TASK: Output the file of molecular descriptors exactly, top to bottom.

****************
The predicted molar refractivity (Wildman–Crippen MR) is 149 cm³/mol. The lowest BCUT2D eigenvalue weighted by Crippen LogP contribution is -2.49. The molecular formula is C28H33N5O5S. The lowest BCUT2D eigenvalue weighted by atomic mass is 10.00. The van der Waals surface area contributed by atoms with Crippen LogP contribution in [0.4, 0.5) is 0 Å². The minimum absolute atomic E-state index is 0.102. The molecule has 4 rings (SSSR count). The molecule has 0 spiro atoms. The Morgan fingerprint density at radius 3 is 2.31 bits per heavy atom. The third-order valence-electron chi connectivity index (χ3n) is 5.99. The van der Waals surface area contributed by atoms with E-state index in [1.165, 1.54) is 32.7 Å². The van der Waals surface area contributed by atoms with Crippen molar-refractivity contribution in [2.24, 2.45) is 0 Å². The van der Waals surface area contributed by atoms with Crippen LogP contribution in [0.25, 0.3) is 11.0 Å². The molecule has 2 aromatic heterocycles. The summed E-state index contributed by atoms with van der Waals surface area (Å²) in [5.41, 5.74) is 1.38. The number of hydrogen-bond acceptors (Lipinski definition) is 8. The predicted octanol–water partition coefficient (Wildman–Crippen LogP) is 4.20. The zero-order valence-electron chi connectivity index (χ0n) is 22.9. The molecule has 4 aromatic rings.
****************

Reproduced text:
The predicted molar refractivity (Wildman–Crippen MR) is 149 cm³/mol. The lowest BCUT2D eigenvalue weighted by Crippen LogP contribution is -2.49. The molecular formula is C28H33N5O5S. The lowest BCUT2D eigenvalue weighted by atomic mass is 10.00. The van der Waals surface area contributed by atoms with Crippen LogP contribution in [0.4, 0.5) is 0 Å². The minimum absolute atomic E-state index is 0.102. The molecule has 4 rings (SSSR count). The molecule has 0 spiro atoms. The Morgan fingerprint density at radius 3 is 2.31 bits per heavy atom. The third-order valence-electron chi connectivity index (χ3n) is 5.99. The van der Waals surface area contributed by atoms with E-state index in [1.165, 1.54) is 32.7 Å². The van der Waals surface area contributed by atoms with Crippen molar-refractivity contribution in [2.24, 2.45) is 0 Å². The van der Waals surface area contributed by atoms with Crippen LogP contribution in [0.25, 0.3) is 11.0 Å². The molecule has 2 aromatic heterocycles. The summed E-state index contributed by atoms with van der Waals surface area (Å²) in [5.41, 5.74) is 1.38. The number of hydrogen-bond acceptors (Lipinski definition) is 8. The predicted octanol–water partition coefficient (Wildman–Crippen LogP) is 4.20. The zero-order valence-electron chi connectivity index (χ0n) is 22.9. The molecule has 4 aromatic rings.